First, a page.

· Your program will *use threads and run in parallel
* when I say use, your program will either not compile or not work if I remove the item.
Hints:
Debugging in parallel is very complex. Entire theses have been written on it. In this particular case, you will have a shared resource, which is (part of ) the hashing table.
I highly recommend you work and test as you go.
Here is what my personal approach would be:
1. Writing the hashing function, check it.
2. Write the reading from the file and check that you get what you expect
3. Write the chaining part so that you can store/delete the value in the right spot.
4. Create your threads but have them work one at a time first (so it will be serial)
5. Examine your shared resource. What do you want to protect and when?
6. Parallelize the whole thing, i.e. have no restriction on the creation of threads.
Penalties:
1. Lack of readability (indentation) 5 points
2. Goto,
eaks in loops, continue 5 points.
3. Your loops will be well structured, i.e. no infinite loops, no returns inside the loops. 5 points.
· You will use the right type of loop for the job and you will use it appropriately, i.e. if it is a pretest loop, it is primed. If it is an indefinite loop, you will use an indefinite loop
5. Your functions will be well structured, i.e. one entry, one exit, 5 points.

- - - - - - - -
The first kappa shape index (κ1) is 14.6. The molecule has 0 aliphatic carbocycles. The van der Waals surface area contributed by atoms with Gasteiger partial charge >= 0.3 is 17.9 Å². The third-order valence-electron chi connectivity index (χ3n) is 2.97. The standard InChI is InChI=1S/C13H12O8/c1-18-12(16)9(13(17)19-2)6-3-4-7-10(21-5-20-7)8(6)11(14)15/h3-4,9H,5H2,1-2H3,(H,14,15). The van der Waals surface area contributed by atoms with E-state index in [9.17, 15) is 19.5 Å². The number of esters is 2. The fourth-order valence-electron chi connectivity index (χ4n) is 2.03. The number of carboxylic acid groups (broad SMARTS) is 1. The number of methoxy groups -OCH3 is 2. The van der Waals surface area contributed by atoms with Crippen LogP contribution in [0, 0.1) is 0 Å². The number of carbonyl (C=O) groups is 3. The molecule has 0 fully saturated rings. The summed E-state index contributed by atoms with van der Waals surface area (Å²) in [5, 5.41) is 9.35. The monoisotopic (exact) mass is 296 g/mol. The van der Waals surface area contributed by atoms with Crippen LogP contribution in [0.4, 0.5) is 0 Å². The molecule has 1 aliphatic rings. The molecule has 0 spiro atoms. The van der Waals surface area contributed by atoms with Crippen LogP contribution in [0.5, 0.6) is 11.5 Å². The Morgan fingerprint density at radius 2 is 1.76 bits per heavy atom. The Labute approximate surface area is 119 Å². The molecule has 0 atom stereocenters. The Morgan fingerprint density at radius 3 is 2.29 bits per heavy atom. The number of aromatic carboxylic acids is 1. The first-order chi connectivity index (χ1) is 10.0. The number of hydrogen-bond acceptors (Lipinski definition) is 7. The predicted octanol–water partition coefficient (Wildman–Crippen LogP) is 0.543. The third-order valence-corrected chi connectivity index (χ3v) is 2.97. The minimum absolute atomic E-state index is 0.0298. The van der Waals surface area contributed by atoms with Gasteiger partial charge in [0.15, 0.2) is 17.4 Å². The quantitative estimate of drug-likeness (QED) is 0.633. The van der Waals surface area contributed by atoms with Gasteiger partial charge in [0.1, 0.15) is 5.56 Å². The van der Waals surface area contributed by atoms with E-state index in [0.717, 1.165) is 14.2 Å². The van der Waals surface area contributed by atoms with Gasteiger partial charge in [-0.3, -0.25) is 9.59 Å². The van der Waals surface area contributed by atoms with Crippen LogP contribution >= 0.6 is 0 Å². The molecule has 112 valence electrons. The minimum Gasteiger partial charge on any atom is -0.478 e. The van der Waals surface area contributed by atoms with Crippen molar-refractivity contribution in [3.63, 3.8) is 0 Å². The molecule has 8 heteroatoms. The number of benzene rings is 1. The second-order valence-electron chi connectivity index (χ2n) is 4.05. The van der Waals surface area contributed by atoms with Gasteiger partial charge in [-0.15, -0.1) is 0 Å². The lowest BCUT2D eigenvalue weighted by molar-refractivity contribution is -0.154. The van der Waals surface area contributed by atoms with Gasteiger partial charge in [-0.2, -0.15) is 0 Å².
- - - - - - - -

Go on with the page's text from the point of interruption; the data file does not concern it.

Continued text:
6. Your functions will have headers stating the purpose of the function and explaining each parameter 2 points.
7. All your files will have headers. 2 points
8. You will use descriptive variable names and descriptive function names. 5 points.
9. You will not use any global variables. 5 points.
10. Dangling pointers 5 points
11. Memory leaks 5 points
12. Unsafe use of pointers, i.e. you don’t check the pointer’s validity before you use it. – 5

# O.Wolf
# 11/4/2019
# Capstone 2019
ADD 13
ADD 27
ADD 41
DELETE 52
ADD 65
PRINT 78
PRINT 92
ADD 110
ADD 15
PRINT 114
DELETE 13
ADD 14
ADD 27
DELETE 27
PRINT 1
Answered Same DayDec 09, 2021

Solution

Ria answered on Dec 15 2021
49 Votes
Hash/Add.c
#include "Hash.h"
#include "Functions.h"
void ADD (int item)
insert item
{
    hash *newnode = malloc(sizeof(hash));
create new node for insertion
    newnode->key = item;
    newnode->next = NULL;
    int h = hash_function (item);
hashing
    if (table[h] == NULL)
no collision; no chaining
    {
        table[h] = newnode;
    }
    else
collision; chaining
    {
        hash* temp = table[h];
        while (temp->next)
        {
            temp = temp->next;
        }
        temp->next = newnode;
    }
    printf("%d inserted.\n\n",item);
}
Hash/Delete.c
#include "Hash.h"
#include "Functions.h"
int DELETE(int item)
delete item
{
    int h;
    hash *temp, *temp1;
    h = hash_function(item);
hashing
    temp = table[h];
if (temp != NULL)
{
if (temp->key == item)
first item of list
{
temp1 = temp;
temp = temp->next;
table[h] = temp;
free(temp1);
deallocate memory
return 1;
}
else
{
while (temp->next)
not first
{
if (temp->next->key == item)
{
temp1 = temp->next;
temp->next =...